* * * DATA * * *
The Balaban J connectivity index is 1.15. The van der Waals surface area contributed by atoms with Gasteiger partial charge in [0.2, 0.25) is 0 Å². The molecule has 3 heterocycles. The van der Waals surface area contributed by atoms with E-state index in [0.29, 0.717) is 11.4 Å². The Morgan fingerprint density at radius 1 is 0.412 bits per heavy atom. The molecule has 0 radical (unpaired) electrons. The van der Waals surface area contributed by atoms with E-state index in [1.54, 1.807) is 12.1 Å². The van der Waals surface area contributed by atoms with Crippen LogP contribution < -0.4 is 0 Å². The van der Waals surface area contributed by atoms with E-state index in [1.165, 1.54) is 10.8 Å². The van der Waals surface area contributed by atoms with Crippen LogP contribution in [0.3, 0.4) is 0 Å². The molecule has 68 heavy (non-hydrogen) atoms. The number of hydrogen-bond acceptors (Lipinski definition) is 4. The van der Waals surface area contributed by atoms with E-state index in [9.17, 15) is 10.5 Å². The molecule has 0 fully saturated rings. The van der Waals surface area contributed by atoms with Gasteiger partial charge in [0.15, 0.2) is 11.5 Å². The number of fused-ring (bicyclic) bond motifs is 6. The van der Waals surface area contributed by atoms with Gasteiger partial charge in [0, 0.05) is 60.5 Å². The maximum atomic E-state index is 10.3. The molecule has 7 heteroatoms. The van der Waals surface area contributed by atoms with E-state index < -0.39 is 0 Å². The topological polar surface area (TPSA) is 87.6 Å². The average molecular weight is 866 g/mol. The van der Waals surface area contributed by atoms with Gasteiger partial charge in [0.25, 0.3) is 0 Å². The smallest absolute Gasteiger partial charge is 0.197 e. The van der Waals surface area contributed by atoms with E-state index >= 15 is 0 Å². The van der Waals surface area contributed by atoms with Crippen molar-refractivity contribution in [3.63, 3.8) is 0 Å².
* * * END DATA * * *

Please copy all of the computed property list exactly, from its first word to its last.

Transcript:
The Balaban J connectivity index is 1.15. The van der Waals surface area contributed by atoms with Gasteiger partial charge in [0.2, 0.25) is 0 Å². The molecule has 3 heterocycles. The van der Waals surface area contributed by atoms with E-state index in [0.29, 0.717) is 11.4 Å². The Morgan fingerprint density at radius 1 is 0.412 bits per heavy atom. The molecule has 0 radical (unpaired) electrons. The van der Waals surface area contributed by atoms with E-state index in [1.54, 1.807) is 12.1 Å². The van der Waals surface area contributed by atoms with Crippen LogP contribution < -0.4 is 0 Å². The van der Waals surface area contributed by atoms with E-state index in [1.165, 1.54) is 10.8 Å². The van der Waals surface area contributed by atoms with Crippen LogP contribution in [0.3, 0.4) is 0 Å². The molecule has 68 heavy (non-hydrogen) atoms. The number of hydrogen-bond acceptors (Lipinski definition) is 4. The van der Waals surface area contributed by atoms with E-state index in [9.17, 15) is 10.5 Å². The molecule has 0 fully saturated rings. The van der Waals surface area contributed by atoms with Gasteiger partial charge in [0.15, 0.2) is 11.5 Å². The number of fused-ring (bicyclic) bond motifs is 6. The van der Waals surface area contributed by atoms with Gasteiger partial charge in [0, 0.05) is 60.5 Å². The maximum atomic E-state index is 10.3. The molecule has 7 heteroatoms. The van der Waals surface area contributed by atoms with E-state index < -0.39 is 0 Å². The topological polar surface area (TPSA) is 87.6 Å². The average molecular weight is 866 g/mol. The van der Waals surface area contributed by atoms with Gasteiger partial charge in [0.25, 0.3) is 0 Å². The smallest absolute Gasteiger partial charge is 0.197 e. The van der Waals surface area contributed by atoms with E-state index >= 15 is 0 Å². The van der Waals surface area contributed by atoms with Crippen molar-refractivity contribution in [3.63, 3.8) is 0 Å².